Alfred Hitchcock and the Making of Psycho by Stephen Rebello.
Alfred Hitchcock was born August 13, 1899 in London England. His father, William Hitchcock was a Catholic grocer. He raised Hitchcock with a Catholic tradition, including sending him to a Catholic school.
William Hitchcock died with Alfred was fourteen. On the heels of WWI, Alfred attempted to enlist, but was turned down at least in part because of his obesity.
Having attended the London County Council School of Engineering and and Navigation in London, he went from being a draftsman and ad designer for Henley's, a cable company. He also began to assist with the in house newspaper, the Henley telegraph in 1919, where he was prolific contributor, including short stories he would write for the newsletter. From here he followed his interest in photography and film, where he was a title card designer for Gainsborough Pictures.
It would be five years before he released his first film, and after a series of less successful endeavors, he had his first success in January 1927 with the release of The Lodger: The Story of the London Fog. And it was after this film, he began to become much more prolific releasing multiple films a year.
It was also during this time that he married his assistant director Alma Reville. Alfred and Alma were married December 2, 1926. Together they would have a daughter, Patricia, born July 7, 1928.
Hitchcock's 1929 film Blackmail is considered by some to be the first British talking film, famous for the use of sound as audiences her the word "knife" in conversation. This film also features an extended cameo appearance of Hitchcock himself.
The next years brought a series of important and popular films to the developing Hitchcock brand, including The Man Who Knew Too Much, The 39 Steps, and The Lady Vanishes.
Following these successful films and the growth of an American audience, David O. Selznick signed Hitchcock to a seven year film deal beginning in 1939.
Hitchcock seemed to have less freedom with Selznick, which would include conflict in the filming and the selection of materials. Hitchcock would benefit from greater resources in filming. His first film with David O. Selznick, Rebecca, would go onto with the Academy Award for best picture in 1940, with Selznick winning the prize. Hitchcock did not win an Oscar, instead the director prize went to John Ford for The Grapes of Wrath.
Selznik and Hitchcock's second film Foreign Correspondent was also a best picture nominee for the 13th Academy Award ceremony, the same year Rebecca won.
The Hitchcock's settled in California at this time, buying the 200 acre Cornwall Ranch in the Santa Cruz mountains. The Santa Cruz coast provided the setting in Alfred Hitchcock's first film as producer/director, Suspicion, which in addition to being nominated for best picture, won best actress for Joan Fontaine.
Other films during the Selznick era included Mr. & Mrs Smith (1941), Sabatour (1942), Shadow of a Doubt (1943), and Lifeboat (1944), Spellbound (1945), Notorious (1946), The Paradine Cove (1947).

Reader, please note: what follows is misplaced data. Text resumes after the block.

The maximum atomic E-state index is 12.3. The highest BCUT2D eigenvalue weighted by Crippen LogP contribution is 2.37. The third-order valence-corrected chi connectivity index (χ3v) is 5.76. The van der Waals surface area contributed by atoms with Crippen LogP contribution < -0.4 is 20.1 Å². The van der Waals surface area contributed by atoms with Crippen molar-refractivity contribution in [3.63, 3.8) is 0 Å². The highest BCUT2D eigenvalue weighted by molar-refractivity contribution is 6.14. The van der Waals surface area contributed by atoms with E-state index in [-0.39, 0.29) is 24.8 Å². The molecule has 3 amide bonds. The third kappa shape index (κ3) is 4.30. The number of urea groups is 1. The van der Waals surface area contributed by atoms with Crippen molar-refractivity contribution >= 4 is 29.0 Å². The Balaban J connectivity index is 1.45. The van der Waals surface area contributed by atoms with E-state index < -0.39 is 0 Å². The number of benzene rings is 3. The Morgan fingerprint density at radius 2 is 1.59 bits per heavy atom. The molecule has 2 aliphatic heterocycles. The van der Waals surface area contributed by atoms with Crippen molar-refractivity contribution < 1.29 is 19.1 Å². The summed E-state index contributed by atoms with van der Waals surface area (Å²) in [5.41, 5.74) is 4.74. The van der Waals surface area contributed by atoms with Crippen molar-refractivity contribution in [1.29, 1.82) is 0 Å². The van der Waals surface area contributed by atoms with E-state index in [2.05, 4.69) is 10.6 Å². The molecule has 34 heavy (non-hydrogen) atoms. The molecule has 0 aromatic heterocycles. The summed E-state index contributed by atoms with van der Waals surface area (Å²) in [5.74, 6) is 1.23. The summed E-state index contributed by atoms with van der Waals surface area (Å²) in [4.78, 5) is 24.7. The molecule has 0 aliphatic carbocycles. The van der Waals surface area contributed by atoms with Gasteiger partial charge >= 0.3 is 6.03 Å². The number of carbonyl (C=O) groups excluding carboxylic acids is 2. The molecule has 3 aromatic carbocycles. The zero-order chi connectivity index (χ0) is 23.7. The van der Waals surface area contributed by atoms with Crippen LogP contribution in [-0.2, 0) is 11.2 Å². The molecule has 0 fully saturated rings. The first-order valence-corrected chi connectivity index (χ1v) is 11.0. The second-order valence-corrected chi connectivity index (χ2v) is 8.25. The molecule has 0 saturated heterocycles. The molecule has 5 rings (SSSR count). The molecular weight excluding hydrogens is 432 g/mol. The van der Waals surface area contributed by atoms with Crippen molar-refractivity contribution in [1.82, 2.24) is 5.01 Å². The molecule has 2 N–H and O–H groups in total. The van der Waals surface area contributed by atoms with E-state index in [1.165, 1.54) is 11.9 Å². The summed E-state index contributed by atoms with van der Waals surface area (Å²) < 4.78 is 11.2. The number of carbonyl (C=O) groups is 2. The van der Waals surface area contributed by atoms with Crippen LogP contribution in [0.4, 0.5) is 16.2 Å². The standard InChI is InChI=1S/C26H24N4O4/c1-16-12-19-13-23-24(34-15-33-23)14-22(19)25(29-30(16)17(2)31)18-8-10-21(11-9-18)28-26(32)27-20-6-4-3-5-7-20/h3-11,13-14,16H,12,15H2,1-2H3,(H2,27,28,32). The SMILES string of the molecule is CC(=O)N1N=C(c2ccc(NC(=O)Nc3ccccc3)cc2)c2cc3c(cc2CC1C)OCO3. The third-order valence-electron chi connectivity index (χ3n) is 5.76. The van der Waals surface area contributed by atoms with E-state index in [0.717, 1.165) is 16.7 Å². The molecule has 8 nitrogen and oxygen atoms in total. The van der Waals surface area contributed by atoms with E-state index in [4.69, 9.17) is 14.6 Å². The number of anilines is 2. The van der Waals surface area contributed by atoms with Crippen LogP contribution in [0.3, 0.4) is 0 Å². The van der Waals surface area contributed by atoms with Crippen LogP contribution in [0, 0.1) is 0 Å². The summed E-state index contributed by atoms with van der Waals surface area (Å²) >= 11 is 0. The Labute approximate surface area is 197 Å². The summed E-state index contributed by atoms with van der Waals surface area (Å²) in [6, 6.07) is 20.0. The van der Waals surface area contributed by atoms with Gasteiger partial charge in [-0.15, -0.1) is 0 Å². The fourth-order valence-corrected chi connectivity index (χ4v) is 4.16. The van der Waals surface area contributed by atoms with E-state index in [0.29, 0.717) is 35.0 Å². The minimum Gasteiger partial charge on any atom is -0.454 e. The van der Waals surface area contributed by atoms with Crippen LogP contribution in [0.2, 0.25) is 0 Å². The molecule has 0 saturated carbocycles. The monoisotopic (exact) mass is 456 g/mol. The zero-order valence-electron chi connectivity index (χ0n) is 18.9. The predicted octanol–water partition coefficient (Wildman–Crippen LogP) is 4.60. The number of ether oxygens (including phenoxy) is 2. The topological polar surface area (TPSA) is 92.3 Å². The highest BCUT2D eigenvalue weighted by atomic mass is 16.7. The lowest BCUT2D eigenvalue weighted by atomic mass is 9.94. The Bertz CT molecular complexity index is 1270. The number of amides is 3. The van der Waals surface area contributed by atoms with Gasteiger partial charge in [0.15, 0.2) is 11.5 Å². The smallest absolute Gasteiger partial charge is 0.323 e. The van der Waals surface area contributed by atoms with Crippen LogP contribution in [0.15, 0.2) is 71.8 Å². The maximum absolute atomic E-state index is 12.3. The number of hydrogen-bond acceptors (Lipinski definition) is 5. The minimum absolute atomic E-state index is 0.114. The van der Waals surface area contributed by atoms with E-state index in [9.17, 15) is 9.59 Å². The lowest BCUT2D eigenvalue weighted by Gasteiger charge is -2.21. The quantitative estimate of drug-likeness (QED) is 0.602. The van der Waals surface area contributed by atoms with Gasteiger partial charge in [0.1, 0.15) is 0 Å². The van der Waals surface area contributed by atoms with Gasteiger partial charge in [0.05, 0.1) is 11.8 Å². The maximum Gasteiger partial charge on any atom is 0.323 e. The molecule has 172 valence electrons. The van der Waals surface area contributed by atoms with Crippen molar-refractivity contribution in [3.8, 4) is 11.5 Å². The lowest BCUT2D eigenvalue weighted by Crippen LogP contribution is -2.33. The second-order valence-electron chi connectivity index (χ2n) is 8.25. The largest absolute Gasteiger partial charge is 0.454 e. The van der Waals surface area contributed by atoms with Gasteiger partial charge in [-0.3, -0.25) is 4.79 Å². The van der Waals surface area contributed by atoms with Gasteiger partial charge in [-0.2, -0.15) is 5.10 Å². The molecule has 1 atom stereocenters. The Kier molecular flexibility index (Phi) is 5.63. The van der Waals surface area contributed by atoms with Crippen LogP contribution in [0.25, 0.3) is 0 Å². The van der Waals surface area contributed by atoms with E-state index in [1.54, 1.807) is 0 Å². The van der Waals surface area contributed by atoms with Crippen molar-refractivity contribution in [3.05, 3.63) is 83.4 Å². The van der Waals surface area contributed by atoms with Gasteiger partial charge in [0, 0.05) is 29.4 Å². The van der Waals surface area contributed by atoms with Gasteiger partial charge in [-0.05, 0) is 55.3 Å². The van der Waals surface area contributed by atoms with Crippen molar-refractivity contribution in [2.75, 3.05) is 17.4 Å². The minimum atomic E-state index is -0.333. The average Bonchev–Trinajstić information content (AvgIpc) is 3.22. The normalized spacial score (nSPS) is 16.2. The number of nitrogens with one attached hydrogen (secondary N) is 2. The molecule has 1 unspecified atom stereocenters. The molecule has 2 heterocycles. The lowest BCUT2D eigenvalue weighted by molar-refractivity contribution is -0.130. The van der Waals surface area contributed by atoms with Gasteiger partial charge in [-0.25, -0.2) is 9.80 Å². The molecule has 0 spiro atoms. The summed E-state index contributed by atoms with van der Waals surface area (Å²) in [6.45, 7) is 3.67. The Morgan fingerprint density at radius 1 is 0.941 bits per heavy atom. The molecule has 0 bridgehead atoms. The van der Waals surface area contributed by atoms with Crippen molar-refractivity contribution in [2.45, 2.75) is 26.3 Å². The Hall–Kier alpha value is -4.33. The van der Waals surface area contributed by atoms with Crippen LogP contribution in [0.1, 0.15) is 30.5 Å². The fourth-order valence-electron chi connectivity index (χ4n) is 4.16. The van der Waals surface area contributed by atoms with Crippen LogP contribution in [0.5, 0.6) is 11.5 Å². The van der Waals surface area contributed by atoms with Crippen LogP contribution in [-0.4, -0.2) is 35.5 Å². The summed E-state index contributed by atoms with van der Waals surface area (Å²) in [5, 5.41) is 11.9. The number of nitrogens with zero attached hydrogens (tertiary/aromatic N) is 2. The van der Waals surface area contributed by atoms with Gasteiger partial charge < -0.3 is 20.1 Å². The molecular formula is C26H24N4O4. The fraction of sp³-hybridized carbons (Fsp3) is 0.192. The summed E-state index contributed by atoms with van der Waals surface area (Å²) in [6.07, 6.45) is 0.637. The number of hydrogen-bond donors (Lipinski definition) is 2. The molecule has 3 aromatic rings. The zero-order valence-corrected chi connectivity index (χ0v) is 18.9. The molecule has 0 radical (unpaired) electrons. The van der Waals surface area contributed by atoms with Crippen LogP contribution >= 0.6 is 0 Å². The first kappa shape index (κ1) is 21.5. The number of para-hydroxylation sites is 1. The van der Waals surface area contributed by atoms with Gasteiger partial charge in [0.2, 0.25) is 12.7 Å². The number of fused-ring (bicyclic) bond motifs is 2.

In 1948 he would do his first color film, Rope. Which was also his first film collaboration with James Stewart. While Hitchcock would return to black and white for many later films, this film, would start the trend of Hitchcock producing his own films for life.
During the 1950s found his own way by creating the films he wanted to, and further developing his own brand with a number of successful features, some of the best known include Strangers on a Train (1951), I Confess (1953), Dial M for Murder (1954), Rear Window (1954), To Catch a Thief (1955) and a remake of his own 1934 film The Man Who Knew too Much (1956).
It was also during this time that Hitchcock's popular soared in a new direction as host and producer of the TV series Alfred Hitchcock Presents (1955-1965). This type of branding was also used on books and story series.
At the end of the 1950s, he would make some of his most famous films, Vertgo (1958), followed by North by Northwest (1959), which would then be followed up by Psycho (1960). Psycho was the last film Alfred Hitchcock would receive an Oscar nomination for (Billy Wilder won for The Apartment). Hitchcock would never receive an Oscar for any of his films.
The 1960s were not as prolific, with his most famous film being The Birds (1963), and cold war themed films Torn Curtain (1966) and Topaz (1969). His decline during this period is in part due to failing health.
His last two films were Frenzy (1972) and Family Plot (1976). Hitchcock died of renal failure at his Bel Air home April 29, 1980.
The film Hitchcock focuses on the relationship between Alfred Hitchcock and his wife Alma Reville during the making of Psycho.
In addition to Anthony Hopkins portraying Alfred Hitchcock, Helen Mirren co-stars as his wife Alma Reville.
The film Psycho stared Janet Leigh, Anthony Perkins, and Vera Miles. Their roles are performed by Scarlett Johansson (as Janet Leigh as Marion Crane), James D'Arcy (as Anthony Perkins as Norman Bates), and Jessica Biel (as Vera Miles Lila Crane).
Michael Stuhlberg plays Lew Wasserman (talent agent), and Ralph Macchio plays Joseph Stefano (Psycho screenwriter). Danny Huston and Toni Collette also have roles in the film.
Anthony Hopkins hasn't been nominated for over a decade, and Hollywood is sure to be interested in his portrayal. Will he receive his fifth Oscar nominee, and potential his second win for portraying this Real